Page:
This summer I’ve been making a conscious effort to up my canning game. Getting my act together for preserving takes setting a specific time aside for the job, penciling it on the digital calendar, and communicating with Danny that, dude, you so have all the kids on Saturday, but it’s going to be so worth it when we’re eating preserves all winter long.
Once the dates were set, I rounded up every canning jar in the house, took stock of my Tattler lids, invested in a few Weck jars, and purchased more standard jars that I anticipated I would need. It’s important to get your gear in order before you buy your fruit. Fruit can spoil quickly, but jars can sit around forever.
So far, it’s been going well, with my running list of preserves looking like this:
- Pickled Ramps
- Strawberry-Rhubarb Orange Jam
- Honey Strawberry Jam
- Zucchini-Pepper Relish (recipe coming soon)
- Cucumber Relish
- Strawberry Coulis (freezer)
- Peaches in vanilla syrup
- Preserved Sweet Cherries
- Roasted Strawberries in syrup (freezer)
The weeks are just flying by, though, and I feel like I am barely staying on top of the seasonal produce as it comes and goes at the market. I’ve already missed my chance to pickle asparagus, but they weren’t on my all-important list of ‘must-haves’. (Speaking of essentials, have you written up a practical assessment of what you need to can and you will eat? This helps keep your canning projects realistic – and your sanity intact.)
I thought an official canning week was just what we needed around here to keep up the momentum, share a few recipes, and inspire each other.
Read on for information on how to join in, as well as a recipe for cherry-plum jam.
Sweet Cherry-Plum Jam
I tend to make the same (classic, yet boring) varieties of jam each year and so I looked to Marisa for some inspiration for this week. Those of you who have thumbed through the new Food in Jars cookbook will understand when I say I had a tough time picking out a spread. (If you think her creations on Simple Bites are magical, wait until you get your hand on her beautiful cookbook.)
I had it narrowed down to Oven-Roasted Peach Butter, Nectarine-Lime Jam, and Sweet Cherry-Plum Jam – and then the cherries at the market caught my eye. Sweet, juicy and lower-priced than all the other stone fruit, they practically made my choice for me and cherry jam it was.
Marisa sagely says that with their assertive sweetness, cherries run the risk of becoming akin to cough syrup in a preserve. Since this was my first cherry jam, I placed my trust in her and added tart plums to balance out the flavor profile.
Oh my goodness. Yum. I’m eating more toast just so I can dip into a jar.
Join our canning week!
Instagram. Share a photo of your latest canning project on Instagram and use the hashtag #SBCanIt to link up your creations. You can follow me under the name @aimeebourque.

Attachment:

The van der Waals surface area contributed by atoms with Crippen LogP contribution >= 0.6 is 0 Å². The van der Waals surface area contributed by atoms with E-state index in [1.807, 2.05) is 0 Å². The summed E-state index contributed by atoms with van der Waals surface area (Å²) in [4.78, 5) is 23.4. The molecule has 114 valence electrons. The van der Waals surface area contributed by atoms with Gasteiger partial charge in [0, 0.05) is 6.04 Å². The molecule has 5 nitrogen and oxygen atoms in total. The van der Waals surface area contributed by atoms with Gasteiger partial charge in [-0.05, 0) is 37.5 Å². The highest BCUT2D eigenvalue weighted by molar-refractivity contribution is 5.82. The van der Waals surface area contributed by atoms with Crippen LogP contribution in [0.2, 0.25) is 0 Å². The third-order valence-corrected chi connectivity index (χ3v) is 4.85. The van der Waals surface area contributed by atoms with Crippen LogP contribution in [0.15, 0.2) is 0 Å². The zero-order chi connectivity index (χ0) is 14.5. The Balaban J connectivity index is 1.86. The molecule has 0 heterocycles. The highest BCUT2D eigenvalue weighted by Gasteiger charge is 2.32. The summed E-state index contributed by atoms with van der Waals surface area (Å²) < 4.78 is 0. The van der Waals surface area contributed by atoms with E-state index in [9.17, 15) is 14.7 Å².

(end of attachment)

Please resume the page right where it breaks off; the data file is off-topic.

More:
Twitter. Tweet a canning related tip, recipe, or photo and be sure to tag it with #SBCanIt. I’m @simplebites on Twitter and I’ll be tweeting canning tips all week under the same hashtag: #SBCanIt
Blog. Share your canning projects and photos on your blog and leave a link in the comments. I’d love to see what’s pickling in your kitchen.
Facebook. Share a photo or a link on the Simple Bites Facebook page.
Pinterest: Find inspiration on my Passion for Preserves board for your next batch of jam.
At the end of the week I’ll pick a photo or recipe that inspired me and (provided I can contact the individual) I’ll mail them a brand new copy of Marisa’s book: Food in Jars: Preserving in Small Batches Year-Round.
I hope you’ll join in!
|Sweet Cherry-Plum Jam|| || |
- 3 cups pitted and chopped plums (about 1-1/2 pounds/680 g whole plums)
- 4 cups pitted and chopped sweet cherries (about 2 pounds/910 g whole cherries)
- 3-1/2 cups/700 g granulated sugar
- Zest and juice of 1 lemon
- 2 (3-ounce/85 ml) packets liquid pectin
- Prepare a boiling water bath and 4 regular-mouth 1-pint/500 ml jars as per our canning basics post. Place the lids in a small saucepan, cover them with water, and simmer over very low heat.
- Combine the plums, cherries and sugar in a large pot. Bring to a boil over high heat and cook for approximately 15 to 20 minutes, until the jam looks molten and syrupy.
- Add the lemon zest and juice and the pectin. Bring to a rolling boil and boil for 5 minutes.
- Remove the pot from the heat and ladle the jam into the prepared jars. Wipe the rims, apply the lids and rings, and process in a boiling water bath for 10 minutes.
- Turn off canner, then carefully lift jars out and set on a towel on the counter to cool. Let sit 24 hours, then check that all have sealed. Label and store in a cool place.
Ready to get canning? Let’s do it.